Information contained in this publication is intended for informational purposes only and does not constitute legal advice or opinion, nor is it a substitute for the professional judgment of an attorney.
Late on April 20, 2020, the City of Philadelphia issued Temporary Emergency Regulations to the Philadelphia Notification of Intention to Close or Relocate Operations ordinance (Philadelphia WARN Act), continuing the trend of changes to state and local WARN obligations in light of the COVID-19 pandemic.1
The Philadelphia WARN Act covers Philadelphia-based employers with 50 or more employees. Similar to federal WARN, the Philadelphia Act requires companies to give 60 days’ notice of permanent closures or transfers of their business to impacted employees, employee representatives, if any, and city government.2 The Philadelphia WARN Act does not apply to “involuntary closings” such as closings pursuant to court order, natural disaster, national emergency, acts of war, civil disorder or industrial sabotage. Further, it does not apply to temporary closings or closings due to bankruptcy or the discharge of employees due to strikes and lockouts. Unlike federal WARN, the Philadelphia law is not triggered by mass layoffs that are not the result of a plant closing, and is not triggered by temporary closures.
The Temporary Regulations issued this week confirm officially that the COVID-19 pandemic is a “natural disaster” and a “national emergency,” as those terms are used in the Philadelphia WARN Act, such that the Act will not apply to any closure caused by COVID-19. It also affirmed for Philadelphia businesses impacted by COVID-19 that their closure pursuant to a public order, such as those issued by the mayor of Philadelphia and governor of Pennsylvania closing many Philadelphia businesses, also do not trigger the Philadelphia WARN Act because they constitutes an “involuntary closure” for the duration of time those orders remain in effect.
The Temporary Regulations also create a presumption that certain business closures were caused by the COVID-19 pandemic, provided that the business provides a Philadelphia WARN notice on a shortened time basis. During the period that the Temporary Regulations remain in effect, and for 60 days after their repeal, any business closure will be presumed to be caused by the COVID-19 pandemic, provided that:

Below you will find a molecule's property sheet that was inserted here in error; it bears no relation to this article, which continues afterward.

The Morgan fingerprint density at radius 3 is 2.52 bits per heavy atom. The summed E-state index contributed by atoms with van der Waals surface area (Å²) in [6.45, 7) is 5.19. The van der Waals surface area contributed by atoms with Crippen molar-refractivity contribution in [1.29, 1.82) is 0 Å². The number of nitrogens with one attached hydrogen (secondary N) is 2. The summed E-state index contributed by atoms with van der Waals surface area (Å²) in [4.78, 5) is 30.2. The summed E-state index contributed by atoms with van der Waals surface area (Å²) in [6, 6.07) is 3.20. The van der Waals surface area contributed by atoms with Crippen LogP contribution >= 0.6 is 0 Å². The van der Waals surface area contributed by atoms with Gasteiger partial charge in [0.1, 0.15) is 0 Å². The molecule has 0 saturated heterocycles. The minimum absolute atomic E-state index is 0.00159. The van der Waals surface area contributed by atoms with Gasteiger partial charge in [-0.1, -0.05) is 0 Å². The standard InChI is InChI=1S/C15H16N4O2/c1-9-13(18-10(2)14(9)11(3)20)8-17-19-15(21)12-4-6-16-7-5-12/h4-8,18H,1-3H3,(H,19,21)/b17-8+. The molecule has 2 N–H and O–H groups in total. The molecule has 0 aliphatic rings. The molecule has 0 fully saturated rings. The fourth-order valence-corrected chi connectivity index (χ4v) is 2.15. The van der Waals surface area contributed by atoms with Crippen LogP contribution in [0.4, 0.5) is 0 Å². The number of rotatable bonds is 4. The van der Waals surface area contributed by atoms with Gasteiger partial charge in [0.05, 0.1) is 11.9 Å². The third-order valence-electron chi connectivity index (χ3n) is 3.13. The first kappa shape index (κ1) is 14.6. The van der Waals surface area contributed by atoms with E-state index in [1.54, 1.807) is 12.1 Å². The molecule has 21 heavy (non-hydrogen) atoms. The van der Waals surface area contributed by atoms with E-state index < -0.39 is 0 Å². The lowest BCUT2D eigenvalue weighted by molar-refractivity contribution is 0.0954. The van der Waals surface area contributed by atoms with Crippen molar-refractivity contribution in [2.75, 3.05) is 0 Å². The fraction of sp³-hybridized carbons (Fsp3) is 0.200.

- The business provides the notifications required by Philadelphia WARN within such time as is “reasonably practicable under the circumstances after the decision to close is made;” and
- The business includes in the notifications the basis for contending that the closure was caused by the pandemic.
Importantly, unlike the traditional notice requirements under the Philadelphia WARN Act, notice is not required 60 days before the closure. Instead, it is sufficient if the notice is given within such time as is reasonably practicable after the decision to close is made.
These temporary changes to the Philadelphia WARN Act have not changed the requirement that it applies only to the “permanent shutting down of operations at any establishment.” Thus, Philadelphia businesses that merely implement temporary closures are not required to provide notice. The city has provided companies with an opportunity, however, to obtain a presumption that the ordinance does not apply, by providing notice during the pandemic if they determine a permanent closure is necessary. This shortened notice option gives city employers an opportunity to obtain additional assurance that a permanent closure caused by the pandemic will not trigger penalties under the Act.
1 See Amber Spataro, Lauren Marcus, Dan Thieme and Bruce Millman, New Jersey WARN Act COVID-19 Amendment: Pending Radical Expansion of the Law Delayed, and Exception for Disasters and National Emergencies Clarified, Littler ASAP (Apr. 16, 2020); New Jersey WARN Act Radically Expanded, Littler ASAP Jan. 21, 2020); Shawn Matthew Clark, Robert C. Long, Bruce R. Millman, Daniel L. Thieme, and Michael J. Lotito, WARN Act Risks Loom for Employers Re-Hiring or Un-Furloughing Employees to Receive Paycheck Protection Program Funding, Littler ASAP (Apr. 19, 2020); and Kerry Notestine and Dan Thieme, Furloughs and Other Temporary Responses to Coronavirus (COVID-19) Disruptions, Littler Insight (Mar. 11, 2020).
2 The required written notices must be provided to the Director of Commerce of the City of Philadelphia, the impacted employees and, where applicable, any union representation, and must include the following:
(a) The nature of the establishment affected by the closing or relocation of operations; (b) The reasons for the proposed closing or relocation; (c) An impact statement which shall include information concerning the:
(1) employer's payroll.
(2) number of employees to be affected by the proposed action.
(3) wages and other remunerations paid to those employees.
(4) the employer's efforts, if any, to find suitable employment for affected employees.
(5) amount of local tax revenue that will be lost as a result of the proposed action.
(d) The proposed date of closing or relocation; (e) The employer's intentions, if any, to continue production at a new location; (f) Any plans the employer might have to sell the establishment, including a statement as to whether the employees have been given first right of refusal to buy and operate the establishment.